AS can be difficult to diagnose with a physical examination. Here are some examination techniques a doctor may use:

  • Looking at the spine (inspection)
  • Touch and pressure of the spine (palpation)
  • Mobility testing (Range of Motion)
  • Strength testing (motor exam) of the legs
  • Sensation testing (sensory exam) of the legs
  • Reflex testing of the legs
  • Sacroiliac joint testing:
    • Pelvic Rock test
    • Gaenslen’s test
    • FABERE’s test
    • Patrick’s test


      3. Tests

  1. Imaging

 a. X-Rays                                          

X-Rays of the spine can show signs of AS when the disease has progressed to involve the discs and joints of the spine. The discs can be seen getting thinner and eventually virtually disappear. However, it can take up to 10 years before X-Rays can show the diagnosis of AS.

X-Rays of the Sacroiliac joints can show joint degeneration and loss of joint space.

b. CT Scans

CT scans can show the bone anatomy of the spine and sacroiliac joints in detail. The loss of joint space from AS can be clearly seen in advanced cases.

c. MRI Scans

MRI scans can show degeneration and inflammation of the discs and joints of the spine. Specific bone details are better seen on a CT scan.

d. Blood tests

  • HLA-B27, the genetic marker for AS can be found on a blood test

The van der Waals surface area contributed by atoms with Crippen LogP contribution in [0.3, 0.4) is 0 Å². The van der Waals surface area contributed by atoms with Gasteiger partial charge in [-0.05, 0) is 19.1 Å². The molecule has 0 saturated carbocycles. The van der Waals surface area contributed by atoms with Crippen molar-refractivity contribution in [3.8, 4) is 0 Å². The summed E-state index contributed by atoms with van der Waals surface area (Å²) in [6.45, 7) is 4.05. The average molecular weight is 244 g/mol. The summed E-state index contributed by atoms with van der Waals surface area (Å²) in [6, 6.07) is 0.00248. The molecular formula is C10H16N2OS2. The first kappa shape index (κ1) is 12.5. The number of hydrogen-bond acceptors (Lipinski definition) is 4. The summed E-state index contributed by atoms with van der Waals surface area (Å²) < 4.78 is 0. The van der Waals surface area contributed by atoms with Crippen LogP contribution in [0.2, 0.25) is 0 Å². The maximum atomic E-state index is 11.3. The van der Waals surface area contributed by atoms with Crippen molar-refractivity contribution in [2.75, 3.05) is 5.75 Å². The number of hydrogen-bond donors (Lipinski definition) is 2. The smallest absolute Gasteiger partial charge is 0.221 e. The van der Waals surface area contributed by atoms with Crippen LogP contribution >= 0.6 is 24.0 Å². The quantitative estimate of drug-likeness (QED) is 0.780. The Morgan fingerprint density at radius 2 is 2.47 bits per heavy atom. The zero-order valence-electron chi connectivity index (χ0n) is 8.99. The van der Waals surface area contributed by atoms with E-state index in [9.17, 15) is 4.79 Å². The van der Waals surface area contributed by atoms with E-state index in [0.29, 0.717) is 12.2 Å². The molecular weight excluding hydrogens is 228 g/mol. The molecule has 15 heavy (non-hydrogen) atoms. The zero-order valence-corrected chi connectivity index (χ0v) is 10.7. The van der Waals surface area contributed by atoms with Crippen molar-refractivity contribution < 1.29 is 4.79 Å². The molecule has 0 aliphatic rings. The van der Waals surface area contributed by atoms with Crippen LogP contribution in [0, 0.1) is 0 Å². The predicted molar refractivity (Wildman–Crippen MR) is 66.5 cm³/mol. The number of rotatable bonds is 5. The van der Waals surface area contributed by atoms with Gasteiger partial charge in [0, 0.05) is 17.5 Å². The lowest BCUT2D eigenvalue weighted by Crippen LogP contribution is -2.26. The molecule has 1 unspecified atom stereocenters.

• Erythrocyte Sedimentation Rate (ESR), C-reactive protein (CRP)

Elevated levels of inflammatory markers in the blood can point towards an inflammatory spine conditions such as AS.

How is Ankylosing Spondylitis treated?

There is no cure for AS, but here are some treatments which can help with the symptoms.

  1. Non-Surgical Care

A. Alternative Health Care

Alternative Health care options can often complement conventional medical care. Massage Therapy, Acupuncture, Meditation exercises and Herbal Remedies can all help with the pain from this condition. Massage therapy techniques can help with the muscle components of AS.

B. Nutrition and Weight Loss

Proper nutrition and weight loss can have a positive impact on many spine conditions. Excess weight on the spine often contributes to the symptoms of pain and spasms.

C. Chiropractic Care